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Discord, I Want to Play a Game
Discord is the first choice for gamers when they want to chat with some friends while playing an online computer game. Moreover, it is also a major choice for users that simply want to communicate with their friends and family. All of these make Discord one of the most used collaborative applications worldwide, gathering millions of people.
This popularity has made Discord a common application on almost any computer, including those that are used exclusively for work. Because of that, Discord traffic is frequent in corporate networks, something that malicious actors have realized.
The Trellix Advanced Research Center has analyzed malware that abuses Discord infrastructure in the past. However, most of the samples are information stealers and Remote Access Trojans (RATs) that can be obtained from the Internet, which is quite different from one sample targeting Ukrainian critical infrastructures that we were able to retrieve recently. This is the first time a sample associated with APT activity was found abusing Discord.
To understand the threat landscape, Trellix has collaborated with Threatray to get a general picture. As a result, we identified several families leveraging Discord's capabilities to conduct their operations and uncovered when they started abusing them, giving an idea of how prevalent this kind of malware is nowadays.
The Discord Issue
Discord is a web-based application, which means it works over HTTP/HTTPS. This makes it really appealing to malicious actors, since it is often enabled in both corporate and non-corporate networks. Also, it allows them to blend their traffic in the network, hindering detection from security software and researchers.
The ways malicious software abuses Discord focuses on two main techniques: downloading additional files and exfiltrating information.
To download additional files from Discord, malicious actors leverage one functionality of Discord known as Discord's Content Delivery Network (CDN). This feature allows attackers to upload any kind of file that can be downloaded later.
The process is as follows: the attacker creates a Discord user who will be used to upload the file that will be downloaded later. We refer to this file as the "second stage". Then, the attacker will send the "second stage" to any other user, even himself, in a private chat or group. It does not need to be a public one to be accessible by anyone.
Once the "second stage" is uploaded, the attacker just needs to copy the link from the file, which will be something like this one (notice that, despite being an innocuous file, Trellix blocks it as a preventive measure):https://cdn.discordapp.com/attachments/1132934093626155160/1132934665569845268/regular_file.gif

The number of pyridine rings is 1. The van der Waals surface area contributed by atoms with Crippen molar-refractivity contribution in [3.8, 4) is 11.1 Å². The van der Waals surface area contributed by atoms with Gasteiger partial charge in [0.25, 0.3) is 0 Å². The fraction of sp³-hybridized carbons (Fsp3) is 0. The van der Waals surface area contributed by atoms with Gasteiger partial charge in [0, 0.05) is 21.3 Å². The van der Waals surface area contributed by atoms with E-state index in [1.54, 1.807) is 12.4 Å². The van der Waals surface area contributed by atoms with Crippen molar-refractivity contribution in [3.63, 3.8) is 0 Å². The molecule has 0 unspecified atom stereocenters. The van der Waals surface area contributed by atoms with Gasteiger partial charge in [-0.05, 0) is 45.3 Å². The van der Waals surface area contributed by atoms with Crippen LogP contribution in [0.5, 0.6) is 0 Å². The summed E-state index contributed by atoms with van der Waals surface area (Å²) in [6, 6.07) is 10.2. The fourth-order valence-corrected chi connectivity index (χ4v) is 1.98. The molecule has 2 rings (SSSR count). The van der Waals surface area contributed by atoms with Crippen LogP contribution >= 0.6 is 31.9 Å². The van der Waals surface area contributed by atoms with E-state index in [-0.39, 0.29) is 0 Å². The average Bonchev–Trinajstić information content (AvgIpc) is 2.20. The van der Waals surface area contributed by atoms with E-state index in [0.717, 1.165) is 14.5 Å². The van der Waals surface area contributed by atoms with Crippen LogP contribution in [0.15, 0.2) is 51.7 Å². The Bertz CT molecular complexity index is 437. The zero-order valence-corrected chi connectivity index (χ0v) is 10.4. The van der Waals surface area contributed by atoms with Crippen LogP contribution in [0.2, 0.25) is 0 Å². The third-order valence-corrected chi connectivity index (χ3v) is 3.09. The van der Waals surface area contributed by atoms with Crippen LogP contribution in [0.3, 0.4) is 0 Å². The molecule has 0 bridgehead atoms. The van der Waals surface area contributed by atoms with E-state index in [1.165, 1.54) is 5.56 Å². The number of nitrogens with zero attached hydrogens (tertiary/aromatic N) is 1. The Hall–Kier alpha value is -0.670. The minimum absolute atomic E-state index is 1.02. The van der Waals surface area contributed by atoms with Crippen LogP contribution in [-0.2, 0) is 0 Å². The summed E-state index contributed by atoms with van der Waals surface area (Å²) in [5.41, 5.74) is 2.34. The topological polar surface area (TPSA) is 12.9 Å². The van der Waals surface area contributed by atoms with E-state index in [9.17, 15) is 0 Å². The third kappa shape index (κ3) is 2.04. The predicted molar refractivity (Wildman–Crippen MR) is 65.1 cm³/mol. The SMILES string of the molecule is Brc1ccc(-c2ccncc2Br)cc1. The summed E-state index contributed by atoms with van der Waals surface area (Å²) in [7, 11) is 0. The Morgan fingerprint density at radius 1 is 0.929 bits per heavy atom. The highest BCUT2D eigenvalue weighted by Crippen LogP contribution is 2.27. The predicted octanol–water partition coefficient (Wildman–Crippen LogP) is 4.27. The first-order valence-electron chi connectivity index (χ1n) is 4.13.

The resulting link will be the one the sample will use to download the "second stage" from any system with HTTP/HTTPS enabled using a simple GET request.
The exfiltration process over Discord is done using one of its automation features, webhooks, which allows an attacker to send not only information in the form of text messages, but also files and other data stored in the victim's machine.
To set up a webhook, first, the attacker needs a Discord account, like the previous technique. Then, it needs to create a private server, which will contain one default channel, but the attacker may create more, where the exfiltration data will be sent. After that, it can create a webhook that will apply only to the specified channel of this server (Figure 1).
Once created, the webhook would have an associated URL similar to the next one:
The webhook URL is composed of two variables, the webhook ID, "1132979047434031114" in the example, and the token ID, "EE348nUDlBRLFmucBjUy8-EBVxiJLOYaIhEZkCF6fT5QaIO-BCoGZ1_xCv2hWFBUg0-E" in the example, both mandatory for sending messages over it. This means that the attacker only needs the webhook URL to start exfiltrating information from the victim, but it also means that anyone can send messages over the same webhook, if they know these values.
Once a message is sent, the attacker will receive it in the associated channel. An example is shown in Figure 2.
APT Abusing Discord?
The usage of Discord is largely limited to information stealers and grabbers that anyone can buy or download from the Internet. Historically, major APT groups have not been observed abusing it, probably because they do not have full control of the command-and-control (C&C ) server. This means that Discord can access their data and close their accounts, something that would be terrible for them if an ongoing operation is taking place.
Nevertheless, this situation may change in the near future based on one sample targeting Ukrainian critical infrastructures, which the Trellix Advanced Research Center has recently discovered. We have not yet found any strong indicator to relate this sample to any known APT group, but continue to investigate and monitor.
The sample was a OneNote file distributed via email with the name "dobroua.one", to mimic the name of the non-profit Ukrainian organization dobro.ua.
Once opened, the file contains references to Ukrainian soldiers to lure victims to send a donation, by clicking the button which reads, "Підтримати", meaning "support" in English (Figure 3). This action will execute an embedded Visual Basic Script (VBS).
The embedded VBS will decrypt a PowerShell script, which in turn contains another Base64 encoded PowerShell script.
Also, the VBS creates a scheduled task called "UpdateRoutine" that will execute the script on a daily basis (Figure 4).
The Base64 encoded PowerShell script will perform a web request to the GitHub repository "codelance" by "sndhrqqw" to download the "codelance.txt", which is an AES encrypted version of the final stage, another PowerShell script. The URL included in the link is the following: https://raw[.]githubusercontent[.]com/sndhrqqw/codelance/master/codelance.txt.
After downloading the file, the script will decrypt it using the following IV (Initialization Vector) and key.
Key = [146, 214, 73, 5, 186, 250, 205, 95, 209, 132, 177, 128, 136, 61, 20, 179, 232, 201, 78, 84, 157, 87, 189, 108, 65, 255, 173, 228, 125, 235, 112, 64]
The final script has been modified in the past, something we can check in the commits pushed to the GitHub repository. However, all of them share the same goal and Discord's webhook to exfiltrate the gathered data. In this blog, we have taken the one present at the time of analysis as a reference.
At the time of writing, we have not seen any further related samples in our telemetry. This suggests the attack was targeting only the Ukrainian critical infrastructure organizations where the sample was recovered, and any further stages apart from the ones described could not be retrieved.